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JavaScript JavaScript Loops, Arrays and Objects Tracking Data Using Objects Accessing Object Properties

Steven Sullivan
Steven Sullivan
11,616 Points

Passing arguments to functions

This code is pre-populated in the Workspace:

function print(message) { var div = document.getElementById('output'); div.innerHTML = message; }

Why is 'message' passed in? Does setting any string as an argument, declare it as a variable? Why wasn't it just declared before?

I see that it's used inside the function, but why wasn't it just declared in the code block if it was never previously declared?

function print() { var message = div.innerHTML; var div = document.getElementById('output'); }

Why wouldn't this work, or be equally as practical?

Cory Harkins
Cory Harkins
16,486 Points

message is being used as a placeholder. The goal for building functions is to have the intent to RE-USE them.

When you pass-in an argument you are kind of declaring a variable, it's kind of like saying "this is, whatever I say it is, whenever I say it is"

Your other example wouldn't work because you have no string attached to the var message.

function print(thisWillBeTheContentToPutIn) { 
    var div = document.getElementById('output'); 
    div.innerHTML = thisWillBeTheContentToPutIn; 
}

In your example... for it to work:

function print() { 
var message = thisIsTheContent;
div.innerHTML = message; 
var div = document.getElementById('output'); 
}

In the first example, the message can be ANYTHING. print('cheetos');

The second can only be what you declared locally to that function. print();

Steven Sullivan
Steven Sullivan
11,616 Points

When you pass-in an argument you are kind of declaring a variable, it's kind of like saying "this is, whatever I say it is, whenever I say it is"

Understood. So it's a placeholder until you decide what to do with it.

And after that it holds the content or value of whatever you assigned it to?

Also, could you pass in the placeholder, AND a previously declared variable?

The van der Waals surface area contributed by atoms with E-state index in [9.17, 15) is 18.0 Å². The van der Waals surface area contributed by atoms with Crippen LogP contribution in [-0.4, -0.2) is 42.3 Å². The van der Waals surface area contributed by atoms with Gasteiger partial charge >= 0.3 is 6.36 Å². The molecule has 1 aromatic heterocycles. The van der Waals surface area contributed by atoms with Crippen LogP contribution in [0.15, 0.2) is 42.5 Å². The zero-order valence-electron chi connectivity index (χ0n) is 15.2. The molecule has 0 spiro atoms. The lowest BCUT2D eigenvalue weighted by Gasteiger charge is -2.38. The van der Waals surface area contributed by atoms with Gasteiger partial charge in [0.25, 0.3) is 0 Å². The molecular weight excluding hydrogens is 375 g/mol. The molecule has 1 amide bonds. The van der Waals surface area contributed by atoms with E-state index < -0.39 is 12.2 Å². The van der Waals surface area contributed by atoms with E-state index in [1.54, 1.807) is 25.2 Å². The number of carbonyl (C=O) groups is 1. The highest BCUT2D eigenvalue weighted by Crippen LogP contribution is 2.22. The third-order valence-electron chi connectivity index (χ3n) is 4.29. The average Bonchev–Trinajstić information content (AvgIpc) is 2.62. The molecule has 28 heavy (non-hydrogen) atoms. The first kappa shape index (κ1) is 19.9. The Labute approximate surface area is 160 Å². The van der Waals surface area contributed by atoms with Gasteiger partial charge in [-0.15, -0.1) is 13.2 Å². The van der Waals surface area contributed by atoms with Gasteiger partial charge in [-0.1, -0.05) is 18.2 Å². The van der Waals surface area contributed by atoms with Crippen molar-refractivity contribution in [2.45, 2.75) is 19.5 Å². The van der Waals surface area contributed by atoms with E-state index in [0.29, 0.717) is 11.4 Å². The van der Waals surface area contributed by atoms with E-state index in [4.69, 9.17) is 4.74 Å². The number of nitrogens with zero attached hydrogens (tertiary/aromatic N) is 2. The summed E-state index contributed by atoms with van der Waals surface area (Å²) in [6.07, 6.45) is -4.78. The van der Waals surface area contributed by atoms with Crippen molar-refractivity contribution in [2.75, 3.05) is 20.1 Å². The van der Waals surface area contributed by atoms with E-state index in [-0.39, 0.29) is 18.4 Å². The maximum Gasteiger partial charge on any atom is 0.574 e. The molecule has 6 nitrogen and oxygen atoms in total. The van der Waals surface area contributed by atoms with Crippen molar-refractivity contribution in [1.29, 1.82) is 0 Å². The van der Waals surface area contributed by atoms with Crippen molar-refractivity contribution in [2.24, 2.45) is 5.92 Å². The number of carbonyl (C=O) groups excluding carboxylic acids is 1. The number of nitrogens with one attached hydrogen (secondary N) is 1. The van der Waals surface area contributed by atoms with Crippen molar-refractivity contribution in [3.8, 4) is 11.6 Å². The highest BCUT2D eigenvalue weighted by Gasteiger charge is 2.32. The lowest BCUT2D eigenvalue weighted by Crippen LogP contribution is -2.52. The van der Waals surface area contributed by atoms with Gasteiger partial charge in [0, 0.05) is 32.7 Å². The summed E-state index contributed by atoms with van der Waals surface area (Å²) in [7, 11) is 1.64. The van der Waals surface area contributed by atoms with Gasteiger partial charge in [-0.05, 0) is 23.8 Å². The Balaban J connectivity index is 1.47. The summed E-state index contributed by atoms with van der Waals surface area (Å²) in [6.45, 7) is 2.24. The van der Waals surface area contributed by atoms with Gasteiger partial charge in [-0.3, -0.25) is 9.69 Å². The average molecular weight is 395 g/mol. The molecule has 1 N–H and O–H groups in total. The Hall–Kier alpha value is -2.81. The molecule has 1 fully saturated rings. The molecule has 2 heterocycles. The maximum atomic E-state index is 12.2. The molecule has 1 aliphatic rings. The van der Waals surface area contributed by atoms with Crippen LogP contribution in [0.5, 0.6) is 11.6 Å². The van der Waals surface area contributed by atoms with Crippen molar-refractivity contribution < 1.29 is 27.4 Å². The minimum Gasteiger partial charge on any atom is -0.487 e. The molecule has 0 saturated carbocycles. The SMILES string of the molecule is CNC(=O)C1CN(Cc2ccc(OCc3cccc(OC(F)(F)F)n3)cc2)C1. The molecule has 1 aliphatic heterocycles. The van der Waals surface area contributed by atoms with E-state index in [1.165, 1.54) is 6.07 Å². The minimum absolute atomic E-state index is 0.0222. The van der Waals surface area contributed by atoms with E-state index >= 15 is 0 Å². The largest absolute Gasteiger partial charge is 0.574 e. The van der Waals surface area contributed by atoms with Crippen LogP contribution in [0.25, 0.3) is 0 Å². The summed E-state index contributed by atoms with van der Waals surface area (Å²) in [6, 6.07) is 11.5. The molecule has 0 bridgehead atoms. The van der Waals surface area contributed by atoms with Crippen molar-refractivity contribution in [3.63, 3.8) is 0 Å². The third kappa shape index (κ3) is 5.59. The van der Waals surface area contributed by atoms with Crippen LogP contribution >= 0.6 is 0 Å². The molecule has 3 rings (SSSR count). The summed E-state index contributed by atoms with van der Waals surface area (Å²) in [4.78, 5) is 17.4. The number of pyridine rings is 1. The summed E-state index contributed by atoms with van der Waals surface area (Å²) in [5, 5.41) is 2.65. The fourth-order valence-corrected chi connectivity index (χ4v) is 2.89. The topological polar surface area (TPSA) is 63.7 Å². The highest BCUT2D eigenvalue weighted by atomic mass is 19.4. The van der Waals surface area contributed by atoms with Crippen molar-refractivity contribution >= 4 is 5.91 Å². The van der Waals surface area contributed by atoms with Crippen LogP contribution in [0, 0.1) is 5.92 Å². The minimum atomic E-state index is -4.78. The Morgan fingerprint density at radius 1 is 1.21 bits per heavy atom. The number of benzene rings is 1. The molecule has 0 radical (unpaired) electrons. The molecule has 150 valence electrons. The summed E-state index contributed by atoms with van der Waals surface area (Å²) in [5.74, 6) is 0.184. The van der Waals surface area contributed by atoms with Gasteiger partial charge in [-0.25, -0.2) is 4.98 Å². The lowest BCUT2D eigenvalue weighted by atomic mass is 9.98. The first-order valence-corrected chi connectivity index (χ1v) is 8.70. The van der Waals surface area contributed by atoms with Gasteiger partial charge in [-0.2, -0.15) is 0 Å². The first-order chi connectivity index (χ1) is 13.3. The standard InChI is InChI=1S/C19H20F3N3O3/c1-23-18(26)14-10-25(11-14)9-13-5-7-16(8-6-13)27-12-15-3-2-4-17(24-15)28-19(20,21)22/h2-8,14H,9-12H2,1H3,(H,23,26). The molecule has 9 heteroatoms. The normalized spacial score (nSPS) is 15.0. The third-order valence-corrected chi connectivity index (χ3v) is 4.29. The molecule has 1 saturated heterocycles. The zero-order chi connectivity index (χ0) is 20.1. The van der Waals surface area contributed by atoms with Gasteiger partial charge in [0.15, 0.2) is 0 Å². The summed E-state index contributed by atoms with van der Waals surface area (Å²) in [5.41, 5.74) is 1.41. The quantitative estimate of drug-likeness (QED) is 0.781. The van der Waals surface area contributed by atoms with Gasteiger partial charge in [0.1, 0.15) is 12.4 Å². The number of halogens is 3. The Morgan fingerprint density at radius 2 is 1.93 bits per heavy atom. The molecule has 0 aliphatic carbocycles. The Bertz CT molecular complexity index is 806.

function print(message, previouslyDeclaredVariable) {

};

Cory Harkins
Cory Harkins
16,486 Points

I don't see any reason to, but that doesn't mean I really know beyond a shadow of a doubt that you can't.

I'm pretty sure (90%) you can't though, because those arguments are local and specific to that function alone.

You won't use the arguments outside of that function, i.e,

red = 'hello';
green= 'darkness';
blue = 'myoldfriend';

function color(red, green, blue) {
   red= red;
   green=green;
   blue= blue;
   console.log(red + green + blue);
}

console.log(red + ' ' + green + ' ' + blue);
color('way','down', 'yonder');

both results in two different things.

Instead of declaring in the function that red is now 'way', I gave it an argument that says hold this until I tell you what to do with it. In this instance I call it 'way'... if I wanted to, it could be 'caddywampus', etc. That's the power of local variables, and arguments.

When I console.log the variables, those are global, so the console.log doesn't recognize, or even see the variable change in the function.

I wouldn't think of using an argument to declare my variables within the argument parameters, rather I would say I have an argument, and inside the function assign the argument to the variable.

Here's something too, if you use arguments in your function, YOU HAVE to use them within your function.

this:

function balls(x) {
    console.log('I have none');
}
 is a no-go.

function balls(x) {
  console.log('I ' + x + ' something');
}

balls('ate');

// the console will log "I ate something"

1 Answer

Steven Parker
Steven Parker
210,423 Points

Passed-in parameters do not need to be explicitly declared in the function.

As Cory mentioned, they serve as placeholders for existing variables who's names are not known until the function is called. So "message" stands for a string which will be given to the function at a later time.

Now, regarding your second question and example:

function print() {
    var message = div.innerHTML;
    var div = document.getElementById('output');
}

You asked: "Why wouldn't this work, or be equally as practical?"

Well, for starters, you can't perform these statements in this order. You would need to initialize "div" first, before you could use it to access the innerHTML property. But the other line copies the current innerHTML of the div into the variable message. Then both of these variables go "out of scope" when the function ends (which means they don't exist any more), so there's no lasting effect of the function running.

This is very different from what the original function does. It doesn't care what the current innerHTML value might be, but it changes it to the value that was passed in. This change persists after the function ends.

Does that clear it up?